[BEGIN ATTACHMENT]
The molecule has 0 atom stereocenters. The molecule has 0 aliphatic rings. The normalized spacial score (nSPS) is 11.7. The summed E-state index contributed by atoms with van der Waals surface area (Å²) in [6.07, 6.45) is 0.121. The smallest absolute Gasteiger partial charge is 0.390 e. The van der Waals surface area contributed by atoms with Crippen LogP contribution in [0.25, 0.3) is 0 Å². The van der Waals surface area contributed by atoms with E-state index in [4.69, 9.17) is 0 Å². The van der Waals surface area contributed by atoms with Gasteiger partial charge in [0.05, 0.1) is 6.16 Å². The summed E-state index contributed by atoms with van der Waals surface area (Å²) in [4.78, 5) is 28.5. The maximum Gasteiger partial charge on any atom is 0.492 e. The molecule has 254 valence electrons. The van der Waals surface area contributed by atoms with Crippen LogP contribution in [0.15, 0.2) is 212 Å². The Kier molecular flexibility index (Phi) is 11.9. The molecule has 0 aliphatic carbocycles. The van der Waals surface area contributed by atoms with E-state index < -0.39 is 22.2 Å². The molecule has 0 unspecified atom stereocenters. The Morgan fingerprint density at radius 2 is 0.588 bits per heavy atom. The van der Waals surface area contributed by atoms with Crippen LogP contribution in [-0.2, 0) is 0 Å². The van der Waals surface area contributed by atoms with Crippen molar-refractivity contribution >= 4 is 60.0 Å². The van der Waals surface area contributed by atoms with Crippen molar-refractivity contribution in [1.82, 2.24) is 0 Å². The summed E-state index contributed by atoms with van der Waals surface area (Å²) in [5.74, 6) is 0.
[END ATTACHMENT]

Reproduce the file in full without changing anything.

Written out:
The molecule has 0 atom stereocenters. The molecule has 0 aliphatic rings. The normalized spacial score (nSPS) is 11.7. The summed E-state index contributed by atoms with van der Waals surface area (Å²) in [6.07, 6.45) is 0.121. The smallest absolute Gasteiger partial charge is 0.390 e. The van der Waals surface area contributed by atoms with Crippen LogP contribution in [0.25, 0.3) is 0 Å². The van der Waals surface area contributed by atoms with E-state index in [4.69, 9.17) is 0 Å². The van der Waals surface area contributed by atoms with Gasteiger partial charge in [0.05, 0.1) is 6.16 Å². The summed E-state index contributed by atoms with van der Waals surface area (Å²) in [4.78, 5) is 28.5. The maximum Gasteiger partial charge on any atom is 0.492 e. The molecule has 254 valence electrons. The van der Waals surface area contributed by atoms with Crippen LogP contribution in [0.15, 0.2) is 212 Å². The Kier molecular flexibility index (Phi) is 11.9. The molecule has 0 aliphatic carbocycles. The van der Waals surface area contributed by atoms with E-state index < -0.39 is 22.2 Å². The molecule has 0 unspecified atom stereocenters. The Morgan fingerprint density at radius 2 is 0.588 bits per heavy atom. The van der Waals surface area contributed by atoms with Crippen LogP contribution in [-0.2, 0) is 0 Å². The van der Waals surface area contributed by atoms with Crippen molar-refractivity contribution >= 4 is 60.0 Å². The van der Waals surface area contributed by atoms with Crippen molar-refractivity contribution in [1.82, 2.24) is 0 Å². The summed E-state index contributed by atoms with van der Waals surface area (Å²) in [5.74, 6) is 0.